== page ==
Broader access to investment 'key' in EU talks
Updated: 2013-11-15 01:36
By Bao Chang (China Daily)
Negotiations expected to begin during summit later this month
The European Union sees broader access for investment in China as a key issue in negotiations on an agreement that will consolidate 27 bilateral pacts, the head of the EU Chamber of Commerce in China said.
"The more open the market is, the more European investors enter. European companies are very interested in entering the telecommunications, energy, construction, railway and financial service industries in China, if access can be further eased through a bilateral investment treaty," Davide Cucino, president of the chamber, told China Daily.
In mid-October, the European Commission authorized the EU to launch long-awaited negotiations on the investment agreement with China.
Two weeks later, Shen Danyang, spokesman at the Ministry of Commerce, called for adequate preparations for the negotiations, which are expected to begin during the China-EU Summit later this month.
Currently, 27 out of 28 EU members have signed bilateral investment pacts with China, all of which will be consolidated into a comprehensive agreement between China and the EU.
EU Ambassador to China Markus Ederer said on Thursday that the two sides will discuss topics including regional cooperation, China's urbanization drive, market access, government procurement and export credit.
"The agreement needs to secure existing openness and deliver new liberalization of the conditions for accessing each other's investment market. Crucially, it should also improve the treatment of investors and their assets — including key technologies and intellectual property rights," EU Trade Commissioner Karel De Gucht said.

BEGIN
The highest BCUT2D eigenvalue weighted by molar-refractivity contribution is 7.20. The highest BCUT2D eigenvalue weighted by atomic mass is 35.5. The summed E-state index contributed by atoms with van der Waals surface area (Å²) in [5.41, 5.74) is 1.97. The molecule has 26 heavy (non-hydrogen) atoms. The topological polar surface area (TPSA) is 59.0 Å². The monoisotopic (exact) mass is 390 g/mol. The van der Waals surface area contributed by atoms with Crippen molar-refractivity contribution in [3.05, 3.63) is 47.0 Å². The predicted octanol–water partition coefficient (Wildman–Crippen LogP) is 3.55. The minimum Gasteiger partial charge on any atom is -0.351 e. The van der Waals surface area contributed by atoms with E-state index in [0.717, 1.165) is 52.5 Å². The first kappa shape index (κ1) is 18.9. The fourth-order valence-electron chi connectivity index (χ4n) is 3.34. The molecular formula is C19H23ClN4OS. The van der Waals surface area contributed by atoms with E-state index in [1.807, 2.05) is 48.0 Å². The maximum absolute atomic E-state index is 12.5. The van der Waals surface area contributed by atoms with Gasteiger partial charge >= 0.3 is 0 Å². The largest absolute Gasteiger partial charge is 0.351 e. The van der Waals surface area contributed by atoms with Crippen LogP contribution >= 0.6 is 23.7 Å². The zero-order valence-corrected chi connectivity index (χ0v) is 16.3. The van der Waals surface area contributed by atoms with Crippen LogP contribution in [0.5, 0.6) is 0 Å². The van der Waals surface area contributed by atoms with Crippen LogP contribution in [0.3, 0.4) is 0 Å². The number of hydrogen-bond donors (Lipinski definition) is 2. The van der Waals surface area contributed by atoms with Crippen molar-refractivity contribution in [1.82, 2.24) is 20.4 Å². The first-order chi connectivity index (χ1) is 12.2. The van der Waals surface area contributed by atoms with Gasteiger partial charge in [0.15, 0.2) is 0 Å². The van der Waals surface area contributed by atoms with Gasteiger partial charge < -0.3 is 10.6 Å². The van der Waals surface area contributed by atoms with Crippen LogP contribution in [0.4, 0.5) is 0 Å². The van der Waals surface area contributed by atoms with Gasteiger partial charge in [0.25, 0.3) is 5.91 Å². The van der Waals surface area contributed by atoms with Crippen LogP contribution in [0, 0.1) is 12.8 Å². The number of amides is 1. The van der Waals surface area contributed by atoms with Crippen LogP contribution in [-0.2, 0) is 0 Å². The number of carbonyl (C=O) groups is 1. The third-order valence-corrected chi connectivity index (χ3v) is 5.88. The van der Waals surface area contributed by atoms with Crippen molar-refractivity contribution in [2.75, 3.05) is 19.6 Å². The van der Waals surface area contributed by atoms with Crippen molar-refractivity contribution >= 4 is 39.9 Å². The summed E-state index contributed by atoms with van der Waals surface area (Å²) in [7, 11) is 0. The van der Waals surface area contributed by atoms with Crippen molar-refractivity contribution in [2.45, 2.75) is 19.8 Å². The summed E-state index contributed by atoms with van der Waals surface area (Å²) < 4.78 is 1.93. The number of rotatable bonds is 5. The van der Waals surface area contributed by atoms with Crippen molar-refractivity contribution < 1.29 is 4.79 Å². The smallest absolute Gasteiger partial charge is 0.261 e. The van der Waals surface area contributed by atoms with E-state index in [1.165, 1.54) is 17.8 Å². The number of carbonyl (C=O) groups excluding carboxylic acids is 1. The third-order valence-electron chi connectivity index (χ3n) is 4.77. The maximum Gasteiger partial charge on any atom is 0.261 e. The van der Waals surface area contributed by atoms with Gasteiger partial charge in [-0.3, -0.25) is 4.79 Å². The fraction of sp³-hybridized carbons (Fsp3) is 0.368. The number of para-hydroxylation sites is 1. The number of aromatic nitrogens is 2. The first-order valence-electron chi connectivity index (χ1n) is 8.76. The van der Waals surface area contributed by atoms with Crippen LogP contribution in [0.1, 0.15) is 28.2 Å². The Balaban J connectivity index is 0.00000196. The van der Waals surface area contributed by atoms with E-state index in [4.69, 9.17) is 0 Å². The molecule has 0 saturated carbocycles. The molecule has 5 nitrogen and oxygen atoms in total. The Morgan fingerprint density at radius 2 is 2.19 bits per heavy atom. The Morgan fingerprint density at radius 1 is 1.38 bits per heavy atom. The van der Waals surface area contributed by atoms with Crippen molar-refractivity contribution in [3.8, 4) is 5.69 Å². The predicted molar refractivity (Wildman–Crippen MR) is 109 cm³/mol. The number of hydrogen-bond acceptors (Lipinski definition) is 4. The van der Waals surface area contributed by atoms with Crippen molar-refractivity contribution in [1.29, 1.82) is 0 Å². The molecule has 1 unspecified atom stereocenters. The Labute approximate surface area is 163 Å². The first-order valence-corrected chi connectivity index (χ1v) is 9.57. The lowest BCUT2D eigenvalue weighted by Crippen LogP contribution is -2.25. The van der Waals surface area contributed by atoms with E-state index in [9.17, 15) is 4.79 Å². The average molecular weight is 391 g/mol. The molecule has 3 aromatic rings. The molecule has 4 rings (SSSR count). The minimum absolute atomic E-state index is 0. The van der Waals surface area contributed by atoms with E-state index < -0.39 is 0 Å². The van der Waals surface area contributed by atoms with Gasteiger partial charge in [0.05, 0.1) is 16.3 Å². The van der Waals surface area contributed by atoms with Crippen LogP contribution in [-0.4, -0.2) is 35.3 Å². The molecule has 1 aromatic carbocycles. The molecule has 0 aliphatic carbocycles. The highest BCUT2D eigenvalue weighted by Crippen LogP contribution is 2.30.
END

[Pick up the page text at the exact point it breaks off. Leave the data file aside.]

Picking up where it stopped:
John Ross, former director of Economic and Business Policy (London), said that European companies see China as one of the most important markets in the world.
EU statistics show that EU companies' investment in China accounted for only 2 percent of the bloc's total overseas direct investment in 2012.
China's investment in the EU accounts for 2.2 percent of its total foreign investment.
"A comprehensive, high-quality bilateral investment treaty is crucial to boost investment between the two large economies," Cucino said.
"Although capital outflow back to developed economies did occur during the financial crisis, China has maintained a business environment that is still very attractive to European investors."
According to a business confidence survey for 2013 conducted by the chamber and Roland Berger Strategy Consultants, of 550 European companies surveyed — all with a presence in the Chinese market for more than five years — 86 percent are considering further investment to expand operations, while 41 percent are planning merger and acquisition deals this year.
As to boosting China's investment in the EU, the chamber said that the bloc welcomes the entry of Chinese investors into diverse sectors in the region, and it will take more steps to facilitate investment.
For the first three quarters, China's investment in the EU surged 108 percent.
Chinese corporate investment in Europe soared in recent years. Prior to 2008, the nation's annual investment in Europe was less than $1 billion, but by 2011 it had increased to $10 billion.
By 2020, China's total investment in the EU is expected to reach $250 billion to $500 billion.
"Promoting investment facilitation is a first step between China and the EU. The government's support in providing services and taking measures to improve the investment environment is essential for leading companies' investment decisions," said Ma She, deputy director-general of the department of European affairs at the Ministry of Commerce.
Chinese companies investing in Europe face tough problems and obstacles. There are technical barriers in many areas, and there is no unified foreign investment approval procedure.
The enthusiasm and motivation of Chinese investors have been seriously affected by the abuse of antitrust investigations, harsh visa conditions and inflexible labor laws, according to the Ministry of Foreign Affairs.
"Protectionism has been rising in Europe in recent years. We hope the EU will pay full attention to these issues, create a good atmosphere and environment for Chinese enterprises to invest and provide the necessary facilities," said Qi Mei, counselor from the department of European affairs at the Ministry of Foreign Affairs.